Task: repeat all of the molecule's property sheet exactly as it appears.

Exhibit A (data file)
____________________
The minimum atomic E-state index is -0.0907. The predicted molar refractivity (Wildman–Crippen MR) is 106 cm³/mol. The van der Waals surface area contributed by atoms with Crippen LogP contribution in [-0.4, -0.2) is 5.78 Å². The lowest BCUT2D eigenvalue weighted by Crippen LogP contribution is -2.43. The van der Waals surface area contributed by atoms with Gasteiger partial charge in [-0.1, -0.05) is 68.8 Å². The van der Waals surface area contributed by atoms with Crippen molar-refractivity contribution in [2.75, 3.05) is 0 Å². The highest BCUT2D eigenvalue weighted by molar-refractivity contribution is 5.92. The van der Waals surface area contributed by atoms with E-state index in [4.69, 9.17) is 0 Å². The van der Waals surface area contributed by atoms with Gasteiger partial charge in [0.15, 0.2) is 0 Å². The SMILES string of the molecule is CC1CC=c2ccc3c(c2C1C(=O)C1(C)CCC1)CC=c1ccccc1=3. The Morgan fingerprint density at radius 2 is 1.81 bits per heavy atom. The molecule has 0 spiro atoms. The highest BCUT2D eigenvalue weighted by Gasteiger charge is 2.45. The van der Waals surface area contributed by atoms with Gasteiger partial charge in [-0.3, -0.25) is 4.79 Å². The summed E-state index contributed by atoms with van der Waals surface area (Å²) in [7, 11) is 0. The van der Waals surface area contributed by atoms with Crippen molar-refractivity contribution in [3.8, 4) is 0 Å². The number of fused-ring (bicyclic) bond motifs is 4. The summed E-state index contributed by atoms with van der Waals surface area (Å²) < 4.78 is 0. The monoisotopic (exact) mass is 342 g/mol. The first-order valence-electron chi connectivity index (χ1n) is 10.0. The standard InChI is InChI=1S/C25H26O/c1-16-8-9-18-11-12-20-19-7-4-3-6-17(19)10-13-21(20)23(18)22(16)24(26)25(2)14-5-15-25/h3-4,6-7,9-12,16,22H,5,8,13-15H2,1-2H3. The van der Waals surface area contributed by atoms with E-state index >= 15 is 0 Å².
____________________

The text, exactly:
The minimum atomic E-state index is -0.0907. The predicted molar refractivity (Wildman–Crippen MR) is 106 cm³/mol. The van der Waals surface area contributed by atoms with Crippen LogP contribution in [-0.4, -0.2) is 5.78 Å². The lowest BCUT2D eigenvalue weighted by Crippen LogP contribution is -2.43. The van der Waals surface area contributed by atoms with Gasteiger partial charge in [-0.1, -0.05) is 68.8 Å². The van der Waals surface area contributed by atoms with Crippen molar-refractivity contribution in [2.75, 3.05) is 0 Å². The highest BCUT2D eigenvalue weighted by molar-refractivity contribution is 5.92. The van der Waals surface area contributed by atoms with E-state index in [4.69, 9.17) is 0 Å². The van der Waals surface area contributed by atoms with Gasteiger partial charge in [0.15, 0.2) is 0 Å². The SMILES string of the molecule is CC1CC=c2ccc3c(c2C1C(=O)C1(C)CCC1)CC=c1ccccc1=3. The Morgan fingerprint density at radius 2 is 1.81 bits per heavy atom. The molecule has 0 spiro atoms. The highest BCUT2D eigenvalue weighted by Gasteiger charge is 2.45. The van der Waals surface area contributed by atoms with Gasteiger partial charge in [-0.3, -0.25) is 4.79 Å². The summed E-state index contributed by atoms with van der Waals surface area (Å²) in [7, 11) is 0. The van der Waals surface area contributed by atoms with Crippen molar-refractivity contribution in [3.8, 4) is 0 Å². The number of fused-ring (bicyclic) bond motifs is 4. The summed E-state index contributed by atoms with van der Waals surface area (Å²) < 4.78 is 0. The monoisotopic (exact) mass is 342 g/mol. The first-order valence-electron chi connectivity index (χ1n) is 10.0. The standard InChI is InChI=1S/C25H26O/c1-16-8-9-18-11-12-20-19-7-4-3-6-17(19)10-13-21(20)23(18)22(16)24(26)25(2)14-5-15-25/h3-4,6-7,9-12,16,22H,5,8,13-15H2,1-2H3. The van der Waals surface area contributed by atoms with E-state index >= 15 is 0 Å².